The Role of Women in the United States Armed Forces

"She Learned to Fly to Aid War Effort", John J. Archibald (interviewer), St. Louis Post-Dispatch Magazine, March 19, 1989, p. 6

Adele Riek Scharr, 82, can still slip into the uniform she wore during World War II when she delivered military planes for the Women's Airforce Service Pilots (WASP). While teaching at an elementary school in St. Louis in the 1930s, Scharr took streetcars and busses to Lambert Field [our main airport] to take flying lessons.

"My master's degree at the University of Missouri was in educational psychology and history, and my reading convinced me that Hitler woudln't be stopped without war. I knew that when it came, I wanted to be part of it, and flying seemed to be my best bet."

During the war, Scharr wrote hundreds of letters to her husband, the late Harold Scharr, and these became the basis of a two-volume set of books, "Sisters in the Sky" (Patrice Press).

Q: Was it difficult for a woman to learn to fly in the 1930s?

A: When the men at Lambert became convinced that I was serious about learning to fly, they accepted me. I could only afford one half-hour of air time a week, so it took me five years to get my license. Eventually, I married one of the guys, Harold Scharr.

Q: And then?

A: The St. Louis Board of Education forced all women teachers to resign if they married. I taught ground school at St. Louis University five nights a week. I flew passengers for joy rides on weekends, kept house and continued to learn until finally I had a flight instructor's rating. The pay for teaching people to fly was $2 an hour.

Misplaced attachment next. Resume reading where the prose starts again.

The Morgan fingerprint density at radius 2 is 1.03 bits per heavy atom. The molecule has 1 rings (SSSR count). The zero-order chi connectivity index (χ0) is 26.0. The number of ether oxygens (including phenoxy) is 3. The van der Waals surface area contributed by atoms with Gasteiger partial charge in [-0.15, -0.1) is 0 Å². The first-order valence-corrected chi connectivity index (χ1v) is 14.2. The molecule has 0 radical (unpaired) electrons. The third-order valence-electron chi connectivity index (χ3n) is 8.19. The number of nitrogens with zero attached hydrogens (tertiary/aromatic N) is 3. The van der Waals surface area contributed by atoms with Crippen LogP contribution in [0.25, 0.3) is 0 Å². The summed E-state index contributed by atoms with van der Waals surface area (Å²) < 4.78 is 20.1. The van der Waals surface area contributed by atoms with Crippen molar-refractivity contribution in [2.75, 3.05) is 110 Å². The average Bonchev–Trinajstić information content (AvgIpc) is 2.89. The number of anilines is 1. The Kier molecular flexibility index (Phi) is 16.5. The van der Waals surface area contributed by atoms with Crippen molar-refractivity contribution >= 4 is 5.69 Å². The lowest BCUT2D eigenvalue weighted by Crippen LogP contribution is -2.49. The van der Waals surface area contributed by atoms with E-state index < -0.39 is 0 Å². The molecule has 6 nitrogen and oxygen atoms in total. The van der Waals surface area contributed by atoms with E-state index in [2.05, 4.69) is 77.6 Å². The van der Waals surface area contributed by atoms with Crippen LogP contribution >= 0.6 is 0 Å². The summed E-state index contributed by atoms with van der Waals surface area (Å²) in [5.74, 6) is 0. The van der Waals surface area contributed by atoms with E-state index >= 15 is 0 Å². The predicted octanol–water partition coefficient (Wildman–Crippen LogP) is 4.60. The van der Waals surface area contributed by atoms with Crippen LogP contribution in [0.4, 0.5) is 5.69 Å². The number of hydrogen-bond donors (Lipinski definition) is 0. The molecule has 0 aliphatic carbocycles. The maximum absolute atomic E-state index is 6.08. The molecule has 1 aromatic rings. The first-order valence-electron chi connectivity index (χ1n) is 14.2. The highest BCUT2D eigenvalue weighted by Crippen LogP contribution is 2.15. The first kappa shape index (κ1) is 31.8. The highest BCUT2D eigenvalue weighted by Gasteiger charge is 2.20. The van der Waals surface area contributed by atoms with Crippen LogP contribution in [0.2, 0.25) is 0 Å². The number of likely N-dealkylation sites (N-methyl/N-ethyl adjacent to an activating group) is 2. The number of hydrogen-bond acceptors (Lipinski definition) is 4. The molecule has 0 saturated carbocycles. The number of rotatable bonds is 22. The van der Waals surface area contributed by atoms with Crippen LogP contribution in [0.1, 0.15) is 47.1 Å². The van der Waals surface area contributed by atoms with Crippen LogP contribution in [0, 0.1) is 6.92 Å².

Q: Did you have to talk the military into considering you for service?

A: No. In September 1942 I received a telegram that said the Army Air FOrce was establishing a group of women pilots for domestic ferrying and invited me to report in Wilmington, Del. -- at my own expense -- to be interviewed for possible acceptance.

Q: After you were accepted, were you a member of the armed forces?

A: Technically, we were civilians in the early years. We were called WAFS (Women's Auxiliary Ferrying Squadron). We paid for our uniforms and for many other expenses out of our $250 monthly salary. The planes we transported usually didn't have radios, so I paid $40 for a TransLear radio so I could listen to the tower communicate with big planes while landing at an airport.

Q: You had to make your own travel arrangements?

A: Absolutely. In January 1943 four fellow pilots and I landed in Atlanta, where we were told there wasn't a hotel room available in the entire city. I finally located rooms at the ancient Kimball House, for $1 a night. The bellhops carried our parachutes to the third floor and we lugged the rest of our equipment. The blanket was so thin that I used my flying suit for extra warmth.

Q: Was ferrying military planes risky?

A: Yes, 38 women pilots were killed in accidents, as well as many men. The Bell Airacobra P-39 was especially tricky because its engine was 7 feet behind the propeller and the vibrations made it feel as though the tail were wagging the dog. Before I flew it, I memorized the manufacturer's instruction book, but there really was no way to check out the plane except by flying.

Q: Did you still fly after the war?

A: Yes. I taught flying at Lambert. Two years ago in Hawaii, at a reunion of women pilots, I tried parasailing -- it's like hang-gliding -- and I was up about 300 feet. I had a great time. [According to the bio at the beginning, she was 80 at the time!]

Go Back to Shy David's Feminism Page.